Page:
I want to say that a great injustice has been done to the individual members of the Teamsters Union. You are the people whose good name has been smeared. And I want to say this to the whole country: The 1,500,000 working Amercan men and women that make up this International Brotherhood of Teamsters are your next-door neighbors. They aren't gangsters. They aren't hoodlums. They are respected citizens who live next door to you; who go to the same churches and synagogues; whose children go to the same schools that your children go to; who serve the Red Cross and the Community Chest the same as you do. Our members belong to the same clubs and societies that you do. These people are Americans. I am proud to be one of these people.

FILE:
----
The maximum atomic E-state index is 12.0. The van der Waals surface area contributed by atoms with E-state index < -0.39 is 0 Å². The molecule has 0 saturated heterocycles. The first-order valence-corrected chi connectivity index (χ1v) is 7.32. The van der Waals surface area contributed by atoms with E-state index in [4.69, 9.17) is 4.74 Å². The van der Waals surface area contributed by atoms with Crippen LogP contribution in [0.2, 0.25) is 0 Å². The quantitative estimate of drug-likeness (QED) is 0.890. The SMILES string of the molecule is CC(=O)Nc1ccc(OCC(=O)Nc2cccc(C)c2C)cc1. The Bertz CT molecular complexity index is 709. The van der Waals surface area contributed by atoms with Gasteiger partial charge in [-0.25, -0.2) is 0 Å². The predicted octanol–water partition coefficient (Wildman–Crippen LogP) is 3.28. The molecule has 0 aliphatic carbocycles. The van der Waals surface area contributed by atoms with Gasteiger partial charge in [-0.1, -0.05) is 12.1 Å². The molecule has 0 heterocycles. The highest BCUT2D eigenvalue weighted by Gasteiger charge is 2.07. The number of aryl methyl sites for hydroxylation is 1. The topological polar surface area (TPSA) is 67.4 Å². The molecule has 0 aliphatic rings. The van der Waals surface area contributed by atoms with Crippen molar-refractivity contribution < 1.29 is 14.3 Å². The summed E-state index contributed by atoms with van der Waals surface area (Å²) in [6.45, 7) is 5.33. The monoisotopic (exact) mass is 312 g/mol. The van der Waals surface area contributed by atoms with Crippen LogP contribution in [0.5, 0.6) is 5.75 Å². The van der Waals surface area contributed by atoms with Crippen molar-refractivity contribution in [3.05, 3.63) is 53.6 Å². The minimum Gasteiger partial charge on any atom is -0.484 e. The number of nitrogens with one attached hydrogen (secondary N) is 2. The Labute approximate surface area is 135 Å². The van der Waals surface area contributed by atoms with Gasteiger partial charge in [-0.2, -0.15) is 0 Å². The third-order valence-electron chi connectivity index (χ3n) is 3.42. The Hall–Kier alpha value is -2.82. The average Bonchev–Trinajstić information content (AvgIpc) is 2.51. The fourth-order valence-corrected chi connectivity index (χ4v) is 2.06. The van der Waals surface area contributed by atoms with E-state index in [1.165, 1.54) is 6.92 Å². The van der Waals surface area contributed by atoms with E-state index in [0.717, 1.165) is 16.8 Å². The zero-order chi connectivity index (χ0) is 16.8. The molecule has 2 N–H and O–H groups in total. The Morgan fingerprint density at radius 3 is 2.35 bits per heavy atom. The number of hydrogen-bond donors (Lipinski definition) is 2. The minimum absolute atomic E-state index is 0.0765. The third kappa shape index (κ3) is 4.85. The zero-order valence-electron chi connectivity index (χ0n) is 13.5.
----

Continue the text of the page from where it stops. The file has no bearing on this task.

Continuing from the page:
Something has happened to the labor movement in recent days, I am ashamed of what I see within labor's ranks. I see men who would betray principle to get a better headline. Samuel Gompers did not formulate his program by reading the morning newspapers. I have said before, and I repeat now, that we will never leave the AFL-CIO voluntarily. We dispute the charges that have been levelled against us. It is unfortunate that the AFL-CIO accepted unproven charges without full investigation as to their merits. We condemn the hasty action taken with regard to our International Union, we condemn the effort to interfere with our internal affairs. We believe in the autonomy of International Unions and shall defend our autonomy as Teamsters. We have taken action at this convention to comply fully and properly with ethical demands of the AFLCIO. We have stated repeatedly that this action would be taken at our convention.